Fig. 3 Demonstration of the fit algorithm used to determine the nodal line orientation of the Hermite-Gauss type mode: (a) 2D intensity profile; (b) example fit (intensity as a function of CCD column) of a horizontal cross section of this profile; and (c) linear regression (as a function of the CCD row) to find the global angle of this nodal line.

Our sample is a cholesteric liquid crystal polymer where the pitch p 0 (a full 2π rotation of the director, see Fig. 1) is of the order of the optical wavelength [27

27. D. J. Broer and I. Heynderickx, “Three-dimensionally ordered polymer networks with a helicoidal structure,” Macromolecules 23, 2474–2477 (1990). [CrossRef]

, 28

28. R. A. M. Hikmet, J. Lub, and D. J. Broer, “Anisotropic networks formed by photopolymerization of liquid-crystalline molecules,” Adv. Mater. 3, 392–394 (1991). [CrossRef]

], in our case, around 570 nm. The sample consists of a mixture of one chiral and one achiral reactive mesogen, and a photoinitiator for photopolymerization. The molecular layers are aligned at the bottom and top substrate by a rubbed polyimide coating, while the thickness of the film was controlled by using 16 μm spacers. Photopolymerization was initiated in the chiral nematic phase at 85 °C. In the Bragg-type reflection band [22

22. W. D. St. John, W. J. Fritz, Z. J. Lu, and D.-K. Yang, “Bragg reflection from cholesteric liquid crystals,” Phys. Rev. E 51, 1191–1198 (1995). [CrossRef]

, 29

29. D. W. Berreman and T. J. Scheffer, “Bragg reflection of light from single-domain cholesteric liquid-crystal films,” Phys. Rev. Lett. 25, 577–581 (1970). [CrossRef]

] around λ 0 = n̄p 0 (full width Δλ = p 0Δn, where Δn = |neno|), the circular polarization component, which has the same handedness as the CLC, is reflected, while the other component is transmitted (see Fig. 1). = (no + ne)/2 is the average refractive index; for a non-chiral variant of the LC, the refractive indices at λ = 500nm have been measured to be no ≈ 1.55 and ne ≈ 1.70. Fig. 1b shows the typical dispersion-like optical rotation of the sample with a reflection band at 550–590 nm. The optical rotation is very large: Close to the reflection band, the optical rotation is around 2.3 × 104 degrees/mm, this is very much larger than what is possible in samples with molecular optical activity only. This allows us to use a thin sample and microscopy objectives for focussing.

In strongly focussed light beams, the spin and orbital angular momentum are coupled via spin-orbit interaction. More precisely, in a Laguerre-Gaussian beam, the total angular momentum flux per unit length Jz, normalized to the energy flux per unit length E is given by [30

30. S. M. Barnett and L. Allen, “Orbital angular momentum and nonparaxial light beams,” Opt. Commun. 110, 670–678 (1994). [CrossRef]

]:
JzE=σz+ω+σzω(4/θ022p++1+1)1
(2)
where σz is the spin AM, ω the wave number, and p the azimuthal and radial index of the Laguerre-Gaussian mode, and θ 0 is the half aperture angle of the focussed beam. Eq. (2) follows directly from that in [30

30. S. M. Barnett and L. Allen, “Orbital angular momentum and nonparaxial light beams,” Opt. Commun. 110, 670–678 (1994). [CrossRef]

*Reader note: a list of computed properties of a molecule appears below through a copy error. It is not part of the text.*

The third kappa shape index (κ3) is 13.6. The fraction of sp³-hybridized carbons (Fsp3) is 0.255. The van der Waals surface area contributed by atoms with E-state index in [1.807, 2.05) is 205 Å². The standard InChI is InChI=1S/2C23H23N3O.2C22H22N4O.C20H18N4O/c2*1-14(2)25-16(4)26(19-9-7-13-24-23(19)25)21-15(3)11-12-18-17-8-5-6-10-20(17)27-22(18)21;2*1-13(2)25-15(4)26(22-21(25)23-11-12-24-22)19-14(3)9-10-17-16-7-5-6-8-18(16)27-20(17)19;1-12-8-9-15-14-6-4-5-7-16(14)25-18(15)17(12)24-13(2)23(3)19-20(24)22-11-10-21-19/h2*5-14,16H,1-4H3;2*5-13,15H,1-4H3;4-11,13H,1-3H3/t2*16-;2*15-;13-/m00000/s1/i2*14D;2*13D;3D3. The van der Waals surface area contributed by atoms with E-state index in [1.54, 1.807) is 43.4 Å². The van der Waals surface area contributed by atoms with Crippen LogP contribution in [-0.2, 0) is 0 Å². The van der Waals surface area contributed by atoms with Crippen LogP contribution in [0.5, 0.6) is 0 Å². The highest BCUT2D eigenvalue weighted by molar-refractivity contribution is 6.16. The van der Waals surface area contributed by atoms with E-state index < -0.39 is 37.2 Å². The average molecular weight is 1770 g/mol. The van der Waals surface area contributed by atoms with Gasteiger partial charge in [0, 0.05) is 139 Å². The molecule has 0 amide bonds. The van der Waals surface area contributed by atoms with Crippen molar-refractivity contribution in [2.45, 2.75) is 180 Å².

] using zR=πw02/λ and w 0 = λ/(πθ), where w 0 and zR are the Gaussian beam width and Rayleigh range, respectively. The second term in Eq. (2) is the consequence of spin-orbit coupling, and θ02/4 is a measure of its strength [31

31. T. A. Nieminen, A. B. Stilgoe, N. R. Heckenberg, and H. Rubinsztein-Dunlop, “Angular momentum of a strongly focused gaussian beam,” J. Opt. A 10, 115005 (2008). [CrossRef]

]. We use a beam with NA = 0.4, this results in θ02/4=0.05. That is, about 5% of the total angular momentum stems from terms where both the SAM and OAM contribute in a non-separable way.

3. Results and discussion

Finally, Fig. 4 shows our experimental result: Within our experimental accuracy of around 0.05 degree, we cannot find a rotation of the nodal line of the Hermite-Gaussian mode in the non-paraxial regime while passing through the cholesteric liquid crystal. This accuracy is good enough to exclude that the spin-orbit mixed components (5%) of the light mediate Hermite-Gaussian mode rotation via optical rotation (up to 200 degrees, Fig. 1). Similar results were obtained in the paraxial case (not shown). Our experiment tested for intermodal dispersion of OAM modes with different handedness, which is the closest analogy of optical rotation for OAM. In terms of refractive-index difference, our results give an upper limit of |n + n | < 8·10−6 for = 1. Probably this limit could be lowered by using a specially designed superposition of higher-order OAM modes, however, our data analysis method works best for the = ±1 case.

Fig. 4 Measurement of the HG 1,0-mode rotation angle (inset) at different wavelengths for focussed probe light (NA=0.4).

One might believe that this result is to be expected in our case: To rotate the plane-wave decomposition of a focused HG mode, we require k⃗out = R ·k⃗in, where R is a rotation matrix which rotates the wave vector k⃗in around the geometric beam axis. If the medium is translation invariant in the sample plane, in linear optics, such a R can not be constructed. However, this translation symmetry holds only within an effective refractive index model, but not on the atomic scale. Even if the wavelength is much larger than the microscopic length scale of the system (e.g., the crystal lattice constant), the optical properties are influenced by the microscopic structure. This is well known in crystal optics: Within the dipole approximation, cubic crystals should be isotropic, however, many show birefringence due to spatial dispersion. This effect has been predicted by Lorentz in 1878, firstly discovered in [32